Excavations uncover ancient gate in Persepolis

The most important findings of the excavations are 30 glazed bricks adorned with images of winged animals which incorporate the mythic beasts of the Elamite and Achemenid eras.

Excavations have uncovered a great ancient gate in Persepolis in a region called Tale-Ajori, the head of an Iranian excavation group has said.

Alireza Askari Chavardi said archeologists had been working to develop an insight into the functions of the ancient complex in Persepolis over the past century and to present a spatial analysis of coherence and conceptual links in the meaning of polis in the royal construction and the surrounding buildings.

As for the excavations, he said, “One of the most important sections of the region which directly leads to Persepolis is the northwestern part of the royal seat, also known as Firouzi Complex, on which the studies by archeological expeditions have been focused. It is also the place where the relics of a famous monument called Tale-Ajori lie.

“Any comprehensive study of Tale-Ajori, located 3km west of Persepolis, should be conducted in a broader framework of the past research in Parseh. Like past studies, we assume that the region in the vicinity of Firouzi Garden was part of a city relevant to the royal seat in Persepolis.”

He added, “The remains of Achemenid ascendancy near Firouzi Village has only gradually interested the archeologists who studied the areas surrounding the royal seat to locate the Royal Sacred Place in the broader limits of the city for nearly 100 years.”

He further said, “The most important findings of this season of the excavations are 30 glazed bricks adorned with images of winged animals which incorporate the mythic beasts of the Elamite and Achemenid eras in a tradition quite like those of Shusha and Mesopotamia in southwestern Iran. The exterior and the great hall of the gate of this section of Parseh are decorated with colorfully glazed bricks. The building was made of thousands of bricks. However, the majestic structure was reduced to a pile of dust, that’s why it is now called by locals Tale-Ajori.”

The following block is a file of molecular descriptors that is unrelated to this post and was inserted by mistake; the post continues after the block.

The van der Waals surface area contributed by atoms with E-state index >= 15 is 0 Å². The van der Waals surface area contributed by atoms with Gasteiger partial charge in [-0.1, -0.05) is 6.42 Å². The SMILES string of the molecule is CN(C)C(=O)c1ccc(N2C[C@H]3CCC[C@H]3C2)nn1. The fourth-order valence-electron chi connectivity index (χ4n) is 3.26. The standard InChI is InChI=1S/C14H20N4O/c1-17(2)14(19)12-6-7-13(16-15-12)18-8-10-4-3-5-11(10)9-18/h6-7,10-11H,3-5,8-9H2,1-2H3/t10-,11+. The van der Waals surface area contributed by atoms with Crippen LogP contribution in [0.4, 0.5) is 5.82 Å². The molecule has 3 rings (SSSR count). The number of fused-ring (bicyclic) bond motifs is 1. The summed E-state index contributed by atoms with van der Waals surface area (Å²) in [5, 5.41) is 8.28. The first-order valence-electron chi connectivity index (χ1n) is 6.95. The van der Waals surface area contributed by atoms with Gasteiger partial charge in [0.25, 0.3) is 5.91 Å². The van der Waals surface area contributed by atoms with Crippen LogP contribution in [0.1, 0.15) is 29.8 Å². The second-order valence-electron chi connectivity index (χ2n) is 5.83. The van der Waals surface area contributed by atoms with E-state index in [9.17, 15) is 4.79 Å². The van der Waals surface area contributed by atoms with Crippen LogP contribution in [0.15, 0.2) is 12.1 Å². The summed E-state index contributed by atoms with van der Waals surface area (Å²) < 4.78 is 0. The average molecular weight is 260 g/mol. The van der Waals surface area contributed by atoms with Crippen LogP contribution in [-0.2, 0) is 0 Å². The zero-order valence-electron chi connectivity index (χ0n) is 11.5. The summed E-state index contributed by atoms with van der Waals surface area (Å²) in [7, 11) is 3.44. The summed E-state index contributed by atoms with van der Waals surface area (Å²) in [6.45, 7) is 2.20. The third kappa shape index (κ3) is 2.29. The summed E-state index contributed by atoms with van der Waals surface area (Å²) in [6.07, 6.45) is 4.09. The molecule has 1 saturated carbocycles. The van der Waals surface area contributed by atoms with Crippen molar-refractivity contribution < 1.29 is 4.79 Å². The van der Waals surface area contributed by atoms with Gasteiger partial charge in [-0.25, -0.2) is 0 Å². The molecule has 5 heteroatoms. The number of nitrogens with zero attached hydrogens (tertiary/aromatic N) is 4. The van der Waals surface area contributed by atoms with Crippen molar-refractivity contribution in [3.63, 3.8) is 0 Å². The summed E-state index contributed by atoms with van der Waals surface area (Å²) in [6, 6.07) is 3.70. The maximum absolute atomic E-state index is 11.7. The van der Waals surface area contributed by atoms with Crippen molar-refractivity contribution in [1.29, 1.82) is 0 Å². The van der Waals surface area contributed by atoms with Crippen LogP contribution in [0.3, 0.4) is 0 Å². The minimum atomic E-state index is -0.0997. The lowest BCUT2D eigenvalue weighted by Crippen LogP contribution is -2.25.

A joint Iranian-Italian team of archeologists explored Tale-Ajori for nearly 50 days in October and November 2013. Persepolis was founded by Darius of Achemenid in 521 BC and was the dynasty’s seat up to the decline of the empire in 331 BC.

The terrace where the royal houses were built envisages an urban landscape for Achemenid palaces with more than 100 ancient objects and great monumental works in the vicinity of the royal seat as well as the buildings scattered in an area of 600 hectares around Persepolis with gardens spread among these buildings.

The excavations were led by Dr. Chavardi from Shiraz University and Professor Pierre Francesco Caglieri from Italy’s University of Bologna and financed by Fars provincial Department of the Cultural Heritage, Handicrafts and Tourism Organization.

The season provided a reconstruction of the geomorphologic landscape of Persepolis and Parseh; 10 hectares of the areas near Tale-Ajori were documented through geo-electrical and geophysical instruments.

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